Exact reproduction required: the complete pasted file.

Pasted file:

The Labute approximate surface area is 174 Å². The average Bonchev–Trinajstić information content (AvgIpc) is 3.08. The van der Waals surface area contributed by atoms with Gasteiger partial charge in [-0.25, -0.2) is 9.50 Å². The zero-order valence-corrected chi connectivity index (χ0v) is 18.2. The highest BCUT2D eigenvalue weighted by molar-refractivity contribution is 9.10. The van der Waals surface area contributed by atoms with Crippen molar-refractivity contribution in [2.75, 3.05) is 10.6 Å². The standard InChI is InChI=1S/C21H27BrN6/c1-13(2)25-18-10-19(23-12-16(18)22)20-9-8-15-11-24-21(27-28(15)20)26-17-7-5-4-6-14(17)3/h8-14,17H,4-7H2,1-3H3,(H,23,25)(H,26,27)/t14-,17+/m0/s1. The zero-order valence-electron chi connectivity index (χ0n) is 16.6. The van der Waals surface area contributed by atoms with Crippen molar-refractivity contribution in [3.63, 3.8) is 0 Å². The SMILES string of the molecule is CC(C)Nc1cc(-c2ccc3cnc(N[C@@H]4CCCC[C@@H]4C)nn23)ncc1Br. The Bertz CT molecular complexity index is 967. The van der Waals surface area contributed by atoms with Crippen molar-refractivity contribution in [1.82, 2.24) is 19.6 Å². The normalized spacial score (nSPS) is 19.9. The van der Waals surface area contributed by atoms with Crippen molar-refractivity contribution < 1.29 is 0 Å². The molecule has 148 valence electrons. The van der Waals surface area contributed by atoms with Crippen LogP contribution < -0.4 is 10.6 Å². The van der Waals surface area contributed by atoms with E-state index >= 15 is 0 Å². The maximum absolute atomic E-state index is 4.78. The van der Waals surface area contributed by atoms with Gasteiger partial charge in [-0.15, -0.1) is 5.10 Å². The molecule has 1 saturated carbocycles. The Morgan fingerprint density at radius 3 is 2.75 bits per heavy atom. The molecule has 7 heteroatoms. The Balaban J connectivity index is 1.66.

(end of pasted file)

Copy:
The Labute approximate surface area is 174 Å². The average Bonchev–Trinajstić information content (AvgIpc) is 3.08. The van der Waals surface area contributed by atoms with Gasteiger partial charge in [-0.25, -0.2) is 9.50 Å². The zero-order valence-corrected chi connectivity index (χ0v) is 18.2. The highest BCUT2D eigenvalue weighted by molar-refractivity contribution is 9.10. The van der Waals surface area contributed by atoms with Crippen molar-refractivity contribution in [2.75, 3.05) is 10.6 Å². The standard InChI is InChI=1S/C21H27BrN6/c1-13(2)25-18-10-19(23-12-16(18)22)20-9-8-15-11-24-21(27-28(15)20)26-17-7-5-4-6-14(17)3/h8-14,17H,4-7H2,1-3H3,(H,23,25)(H,26,27)/t14-,17+/m0/s1. The zero-order valence-electron chi connectivity index (χ0n) is 16.6. The van der Waals surface area contributed by atoms with Crippen molar-refractivity contribution in [3.63, 3.8) is 0 Å². The SMILES string of the molecule is CC(C)Nc1cc(-c2ccc3cnc(N[C@@H]4CCCC[C@@H]4C)nn23)ncc1Br. The Bertz CT molecular complexity index is 967. The van der Waals surface area contributed by atoms with Crippen molar-refractivity contribution in [1.82, 2.24) is 19.6 Å². The normalized spacial score (nSPS) is 19.9. The van der Waals surface area contributed by atoms with Crippen molar-refractivity contribution < 1.29 is 0 Å². The molecule has 148 valence electrons. The van der Waals surface area contributed by atoms with Crippen LogP contribution < -0.4 is 10.6 Å². The van der Waals surface area contributed by atoms with E-state index >= 15 is 0 Å². The maximum absolute atomic E-state index is 4.78. The van der Waals surface area contributed by atoms with Gasteiger partial charge in [-0.15, -0.1) is 5.10 Å². The molecule has 1 saturated carbocycles. The Morgan fingerprint density at radius 3 is 2.75 bits per heavy atom. The molecule has 7 heteroatoms. The Balaban J connectivity index is 1.66.